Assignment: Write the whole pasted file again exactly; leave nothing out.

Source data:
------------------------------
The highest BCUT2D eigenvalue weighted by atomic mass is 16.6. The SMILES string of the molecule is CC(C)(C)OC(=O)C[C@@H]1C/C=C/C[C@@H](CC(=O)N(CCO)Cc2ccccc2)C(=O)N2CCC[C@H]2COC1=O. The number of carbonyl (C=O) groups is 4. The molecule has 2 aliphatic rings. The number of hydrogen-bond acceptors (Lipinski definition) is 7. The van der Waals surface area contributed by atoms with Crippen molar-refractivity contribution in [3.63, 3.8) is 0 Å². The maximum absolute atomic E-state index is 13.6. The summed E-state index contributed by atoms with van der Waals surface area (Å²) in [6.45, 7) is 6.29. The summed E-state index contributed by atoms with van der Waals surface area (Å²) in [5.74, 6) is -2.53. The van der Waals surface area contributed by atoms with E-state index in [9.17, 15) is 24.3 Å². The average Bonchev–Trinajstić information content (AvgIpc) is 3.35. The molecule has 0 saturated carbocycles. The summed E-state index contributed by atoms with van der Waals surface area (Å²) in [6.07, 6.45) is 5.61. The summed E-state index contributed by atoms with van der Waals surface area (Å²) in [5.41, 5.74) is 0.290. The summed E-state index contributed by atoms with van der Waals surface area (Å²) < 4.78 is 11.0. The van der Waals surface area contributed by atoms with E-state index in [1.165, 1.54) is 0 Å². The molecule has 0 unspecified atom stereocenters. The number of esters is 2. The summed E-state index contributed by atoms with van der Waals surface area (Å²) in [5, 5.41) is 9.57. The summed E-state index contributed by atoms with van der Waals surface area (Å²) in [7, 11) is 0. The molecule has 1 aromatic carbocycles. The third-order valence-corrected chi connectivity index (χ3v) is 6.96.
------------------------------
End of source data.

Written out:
The highest BCUT2D eigenvalue weighted by atomic mass is 16.6. The SMILES string of the molecule is CC(C)(C)OC(=O)C[C@@H]1C/C=C/C[C@@H](CC(=O)N(CCO)Cc2ccccc2)C(=O)N2CCC[C@H]2COC1=O. The number of carbonyl (C=O) groups is 4. The molecule has 2 aliphatic rings. The number of hydrogen-bond acceptors (Lipinski definition) is 7. The van der Waals surface area contributed by atoms with Crippen molar-refractivity contribution in [3.63, 3.8) is 0 Å². The maximum absolute atomic E-state index is 13.6. The summed E-state index contributed by atoms with van der Waals surface area (Å²) in [6.45, 7) is 6.29. The summed E-state index contributed by atoms with van der Waals surface area (Å²) in [5.74, 6) is -2.53. The van der Waals surface area contributed by atoms with E-state index in [9.17, 15) is 24.3 Å². The average Bonchev–Trinajstić information content (AvgIpc) is 3.35. The molecule has 0 saturated carbocycles. The summed E-state index contributed by atoms with van der Waals surface area (Å²) in [6.07, 6.45) is 5.61. The summed E-state index contributed by atoms with van der Waals surface area (Å²) in [5.41, 5.74) is 0.290. The summed E-state index contributed by atoms with van der Waals surface area (Å²) < 4.78 is 11.0. The van der Waals surface area contributed by atoms with E-state index in [1.165, 1.54) is 0 Å². The molecule has 0 unspecified atom stereocenters. The number of esters is 2. The summed E-state index contributed by atoms with van der Waals surface area (Å²) in [5, 5.41) is 9.57. The summed E-state index contributed by atoms with van der Waals surface area (Å²) in [7, 11) is 0. The molecule has 1 aromatic carbocycles. The third-order valence-corrected chi connectivity index (χ3v) is 6.96.